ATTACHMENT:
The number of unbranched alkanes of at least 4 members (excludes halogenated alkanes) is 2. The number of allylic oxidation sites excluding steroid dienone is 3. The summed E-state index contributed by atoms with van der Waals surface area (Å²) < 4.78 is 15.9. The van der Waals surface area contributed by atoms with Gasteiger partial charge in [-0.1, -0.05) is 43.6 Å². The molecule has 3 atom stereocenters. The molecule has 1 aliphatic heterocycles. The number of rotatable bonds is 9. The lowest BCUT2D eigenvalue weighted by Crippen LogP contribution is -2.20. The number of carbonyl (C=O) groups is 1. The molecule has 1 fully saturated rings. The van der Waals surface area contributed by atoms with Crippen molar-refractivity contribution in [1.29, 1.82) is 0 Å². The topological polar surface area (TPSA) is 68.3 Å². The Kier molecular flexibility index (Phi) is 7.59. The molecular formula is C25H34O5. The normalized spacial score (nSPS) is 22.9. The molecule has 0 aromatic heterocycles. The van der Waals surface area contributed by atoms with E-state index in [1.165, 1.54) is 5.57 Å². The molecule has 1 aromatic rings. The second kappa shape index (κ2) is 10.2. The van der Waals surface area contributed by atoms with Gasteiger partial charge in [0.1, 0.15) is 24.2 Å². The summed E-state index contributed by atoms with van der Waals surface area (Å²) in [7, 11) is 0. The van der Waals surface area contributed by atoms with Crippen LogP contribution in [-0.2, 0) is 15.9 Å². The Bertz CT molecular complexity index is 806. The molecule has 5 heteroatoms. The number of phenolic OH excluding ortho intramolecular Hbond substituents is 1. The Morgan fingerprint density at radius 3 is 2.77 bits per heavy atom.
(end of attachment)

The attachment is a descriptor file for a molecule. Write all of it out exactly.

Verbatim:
The number of unbranched alkanes of at least 4 members (excludes halogenated alkanes) is 2. The number of allylic oxidation sites excluding steroid dienone is 3. The summed E-state index contributed by atoms with van der Waals surface area (Å²) < 4.78 is 15.9. The van der Waals surface area contributed by atoms with Gasteiger partial charge in [-0.1, -0.05) is 43.6 Å². The molecule has 3 atom stereocenters. The molecule has 1 aliphatic heterocycles. The number of rotatable bonds is 9. The lowest BCUT2D eigenvalue weighted by Crippen LogP contribution is -2.20. The number of carbonyl (C=O) groups is 1. The molecule has 1 fully saturated rings. The van der Waals surface area contributed by atoms with Crippen molar-refractivity contribution in [1.29, 1.82) is 0 Å². The topological polar surface area (TPSA) is 68.3 Å². The Kier molecular flexibility index (Phi) is 7.59. The molecular formula is C25H34O5. The normalized spacial score (nSPS) is 22.9. The molecule has 0 aromatic heterocycles. The van der Waals surface area contributed by atoms with E-state index in [1.165, 1.54) is 5.57 Å². The molecule has 1 aromatic rings. The second kappa shape index (κ2) is 10.2. The van der Waals surface area contributed by atoms with Gasteiger partial charge in [0.1, 0.15) is 24.2 Å². The summed E-state index contributed by atoms with van der Waals surface area (Å²) in [7, 11) is 0. The van der Waals surface area contributed by atoms with Crippen LogP contribution in [-0.2, 0) is 15.9 Å². The Bertz CT molecular complexity index is 806. The molecule has 5 heteroatoms. The number of phenolic OH excluding ortho intramolecular Hbond substituents is 1. The Morgan fingerprint density at radius 3 is 2.77 bits per heavy atom.